In case you didn’t notice, this is part 2. If you haven’t read part 1, click here to do so. I imagine reading the part where I win isn’t as satisfying if you don’t know what I went through to get there.
There was a dream that Baby Lulu had that I had never grown out of, and that was to enter a masquerade with a big group with a big skit and big costumes.
As burnt out as I was on competing, it had taken so long for the opportunity to be placed in front of me. I couldn’t turn it down.
Especially not when the person who had called my name to hand me Best in Novice four years ago was asking me to be one of her partners.
So, fine. I’ll kick my own ass for another year and we’ll see how it goes.
But it would probably be my last time entering at Sabo. Probably my last time entering a masquerade for a long time. At some point you have to stop trying to reclaim your former glory, right?
It was really hard not to feel totally fucking inadequate.
Maia (NyuNyu) is a veteran of the community, a shelf full of awards and several masquerades as both a judge and performer under her belt.
Karlyn (LunarLyn) who is so talented it’s unfair, had only been competing for a couple of years but her awards shelf still hung heavy.
Me? I had a short pile of certificates in a box somewhere. Mostly judge’s awards.
I struggled with everything. Money, my personal life, my anxiety, my depression, my confidence in myself, my fear of letting my teammates down.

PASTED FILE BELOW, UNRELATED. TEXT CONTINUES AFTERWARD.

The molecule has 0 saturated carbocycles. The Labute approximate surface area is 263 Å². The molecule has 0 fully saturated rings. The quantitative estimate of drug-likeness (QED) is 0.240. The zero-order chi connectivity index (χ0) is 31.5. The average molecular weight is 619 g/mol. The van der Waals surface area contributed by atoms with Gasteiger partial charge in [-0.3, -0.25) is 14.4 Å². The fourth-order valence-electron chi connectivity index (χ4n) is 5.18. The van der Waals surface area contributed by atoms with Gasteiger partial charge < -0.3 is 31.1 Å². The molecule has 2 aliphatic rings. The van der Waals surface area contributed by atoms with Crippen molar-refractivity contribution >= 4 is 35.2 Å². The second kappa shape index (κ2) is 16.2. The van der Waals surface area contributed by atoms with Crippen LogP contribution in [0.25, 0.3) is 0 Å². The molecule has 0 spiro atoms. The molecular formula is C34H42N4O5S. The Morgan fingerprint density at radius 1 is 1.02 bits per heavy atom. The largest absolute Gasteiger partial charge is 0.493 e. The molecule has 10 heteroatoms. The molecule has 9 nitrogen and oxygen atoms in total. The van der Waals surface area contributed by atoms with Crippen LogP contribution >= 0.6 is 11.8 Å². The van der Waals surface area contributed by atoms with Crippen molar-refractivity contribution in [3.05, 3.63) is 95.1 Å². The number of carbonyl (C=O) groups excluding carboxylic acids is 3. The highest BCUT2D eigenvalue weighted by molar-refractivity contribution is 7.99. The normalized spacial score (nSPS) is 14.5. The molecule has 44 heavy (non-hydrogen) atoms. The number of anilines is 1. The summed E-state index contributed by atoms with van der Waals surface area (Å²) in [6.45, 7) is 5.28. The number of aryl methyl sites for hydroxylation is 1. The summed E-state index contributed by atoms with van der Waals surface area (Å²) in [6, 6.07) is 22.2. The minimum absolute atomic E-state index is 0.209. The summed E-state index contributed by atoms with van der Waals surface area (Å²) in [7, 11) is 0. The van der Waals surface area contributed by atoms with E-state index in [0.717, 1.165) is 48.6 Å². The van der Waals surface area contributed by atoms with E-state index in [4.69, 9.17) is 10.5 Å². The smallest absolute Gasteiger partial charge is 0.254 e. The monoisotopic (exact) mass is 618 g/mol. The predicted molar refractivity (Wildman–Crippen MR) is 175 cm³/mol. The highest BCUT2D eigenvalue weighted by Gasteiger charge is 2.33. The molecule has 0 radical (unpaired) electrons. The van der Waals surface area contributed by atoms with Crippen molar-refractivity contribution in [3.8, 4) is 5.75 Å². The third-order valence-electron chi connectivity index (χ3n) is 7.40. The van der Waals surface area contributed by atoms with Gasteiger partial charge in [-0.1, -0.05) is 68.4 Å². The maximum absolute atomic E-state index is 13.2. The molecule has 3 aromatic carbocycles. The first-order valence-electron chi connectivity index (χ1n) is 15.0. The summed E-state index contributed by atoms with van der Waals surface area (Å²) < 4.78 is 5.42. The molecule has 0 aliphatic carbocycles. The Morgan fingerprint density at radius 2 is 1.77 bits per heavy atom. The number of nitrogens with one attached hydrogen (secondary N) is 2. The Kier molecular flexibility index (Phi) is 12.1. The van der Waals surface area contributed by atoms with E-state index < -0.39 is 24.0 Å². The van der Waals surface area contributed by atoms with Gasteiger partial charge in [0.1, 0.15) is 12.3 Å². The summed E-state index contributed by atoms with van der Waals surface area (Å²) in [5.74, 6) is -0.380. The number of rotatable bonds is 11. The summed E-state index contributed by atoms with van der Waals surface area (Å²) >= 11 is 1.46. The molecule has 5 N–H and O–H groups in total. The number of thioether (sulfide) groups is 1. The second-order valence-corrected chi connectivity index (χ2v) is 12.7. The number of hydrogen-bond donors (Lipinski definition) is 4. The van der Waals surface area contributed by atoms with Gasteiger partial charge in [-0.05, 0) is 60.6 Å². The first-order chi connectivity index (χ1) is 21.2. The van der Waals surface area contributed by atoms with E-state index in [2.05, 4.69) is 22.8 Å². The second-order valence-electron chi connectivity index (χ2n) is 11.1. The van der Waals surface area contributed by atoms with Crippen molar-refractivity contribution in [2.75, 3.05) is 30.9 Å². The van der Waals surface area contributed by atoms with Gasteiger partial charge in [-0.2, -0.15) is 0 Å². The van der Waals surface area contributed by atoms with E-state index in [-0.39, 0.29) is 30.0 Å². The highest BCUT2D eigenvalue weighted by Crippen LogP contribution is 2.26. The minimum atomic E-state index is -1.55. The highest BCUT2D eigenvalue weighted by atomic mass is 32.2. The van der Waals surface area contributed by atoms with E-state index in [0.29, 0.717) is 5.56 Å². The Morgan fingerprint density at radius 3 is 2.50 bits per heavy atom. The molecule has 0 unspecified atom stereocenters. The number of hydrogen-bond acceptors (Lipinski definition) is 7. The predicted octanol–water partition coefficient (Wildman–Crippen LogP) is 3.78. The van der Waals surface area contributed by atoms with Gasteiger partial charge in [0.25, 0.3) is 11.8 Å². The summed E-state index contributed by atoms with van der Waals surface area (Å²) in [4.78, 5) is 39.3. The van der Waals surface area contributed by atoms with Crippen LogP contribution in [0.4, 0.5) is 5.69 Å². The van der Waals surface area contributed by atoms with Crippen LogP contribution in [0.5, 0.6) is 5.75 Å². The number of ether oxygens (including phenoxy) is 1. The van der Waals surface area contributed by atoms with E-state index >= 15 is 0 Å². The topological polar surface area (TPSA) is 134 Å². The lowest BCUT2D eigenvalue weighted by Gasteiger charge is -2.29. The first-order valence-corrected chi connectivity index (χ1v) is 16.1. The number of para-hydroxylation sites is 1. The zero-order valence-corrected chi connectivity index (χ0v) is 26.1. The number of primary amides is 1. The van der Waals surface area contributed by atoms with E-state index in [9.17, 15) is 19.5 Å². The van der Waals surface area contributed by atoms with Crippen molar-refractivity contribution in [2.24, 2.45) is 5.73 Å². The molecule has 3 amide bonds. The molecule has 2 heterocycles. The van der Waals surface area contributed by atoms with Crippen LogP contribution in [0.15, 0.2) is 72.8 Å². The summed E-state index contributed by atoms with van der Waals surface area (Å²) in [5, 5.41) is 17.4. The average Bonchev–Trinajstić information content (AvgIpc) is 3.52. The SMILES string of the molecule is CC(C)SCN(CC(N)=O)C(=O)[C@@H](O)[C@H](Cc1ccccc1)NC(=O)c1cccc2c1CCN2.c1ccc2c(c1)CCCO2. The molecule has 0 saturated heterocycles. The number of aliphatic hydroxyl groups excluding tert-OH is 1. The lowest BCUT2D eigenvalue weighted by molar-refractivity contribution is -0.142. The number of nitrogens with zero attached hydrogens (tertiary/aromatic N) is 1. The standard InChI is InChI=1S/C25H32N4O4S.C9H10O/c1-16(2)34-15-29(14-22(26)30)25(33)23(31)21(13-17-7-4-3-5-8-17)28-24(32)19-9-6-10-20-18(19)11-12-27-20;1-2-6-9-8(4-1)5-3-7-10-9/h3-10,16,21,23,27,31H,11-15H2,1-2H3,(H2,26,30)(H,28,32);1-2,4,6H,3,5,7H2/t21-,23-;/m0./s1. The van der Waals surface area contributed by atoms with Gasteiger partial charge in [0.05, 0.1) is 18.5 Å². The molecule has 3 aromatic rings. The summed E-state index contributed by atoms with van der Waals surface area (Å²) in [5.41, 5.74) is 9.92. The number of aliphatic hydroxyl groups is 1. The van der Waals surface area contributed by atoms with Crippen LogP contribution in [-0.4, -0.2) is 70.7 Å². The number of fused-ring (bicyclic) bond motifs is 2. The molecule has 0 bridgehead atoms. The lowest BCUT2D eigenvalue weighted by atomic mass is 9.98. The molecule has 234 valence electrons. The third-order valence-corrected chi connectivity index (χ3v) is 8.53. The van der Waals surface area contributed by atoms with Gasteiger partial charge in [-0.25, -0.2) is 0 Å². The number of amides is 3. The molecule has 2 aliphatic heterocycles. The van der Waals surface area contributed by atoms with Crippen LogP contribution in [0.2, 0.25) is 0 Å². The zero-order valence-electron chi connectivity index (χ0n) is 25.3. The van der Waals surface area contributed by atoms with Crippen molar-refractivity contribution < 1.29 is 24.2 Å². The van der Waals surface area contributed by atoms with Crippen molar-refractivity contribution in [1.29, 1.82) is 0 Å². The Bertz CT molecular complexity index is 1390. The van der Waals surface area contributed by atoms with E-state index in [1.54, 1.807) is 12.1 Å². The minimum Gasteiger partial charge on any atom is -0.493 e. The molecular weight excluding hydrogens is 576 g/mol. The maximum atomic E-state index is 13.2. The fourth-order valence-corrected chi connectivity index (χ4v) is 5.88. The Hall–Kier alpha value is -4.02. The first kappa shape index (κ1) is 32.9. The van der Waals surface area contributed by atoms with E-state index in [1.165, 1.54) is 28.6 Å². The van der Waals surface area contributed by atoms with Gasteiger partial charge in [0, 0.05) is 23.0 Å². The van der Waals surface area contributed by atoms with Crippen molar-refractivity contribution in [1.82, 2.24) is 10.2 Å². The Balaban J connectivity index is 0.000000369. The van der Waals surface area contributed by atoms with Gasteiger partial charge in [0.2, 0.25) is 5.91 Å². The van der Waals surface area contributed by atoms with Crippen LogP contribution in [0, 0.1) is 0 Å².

From June until September I didn’t get one week’s worth of good sleep. It’s October and I’m still recovering.
I would have given up the project in August had it just been me. I didn’t see any way we could pull this off successfully. I was exhausted and losing sleep and drinking my third or fourth cup of coffee at 2 PM every day.
I was the weak link but I refused to break. I couldn’t be the reason this didn’t work.
On the evening of the first day of con, I broke.
For weeks I had pushed aside my fears that we wouldn’t finish. Tears and panic attacks would just get in the way and make the prophecy fulfil itself. I knew it was bad for me, mentally. I could tell I was turning myself into a time bomb that would go off at the worst time possible.
I stood in the hallway by the ice machine, staring out at the empty streets of downtown Phoenix, my mom on the phone as I sobbed uncontrollably while trying to talk my self down. It was easily one of the worst panic attacks I’ve had in my entire life.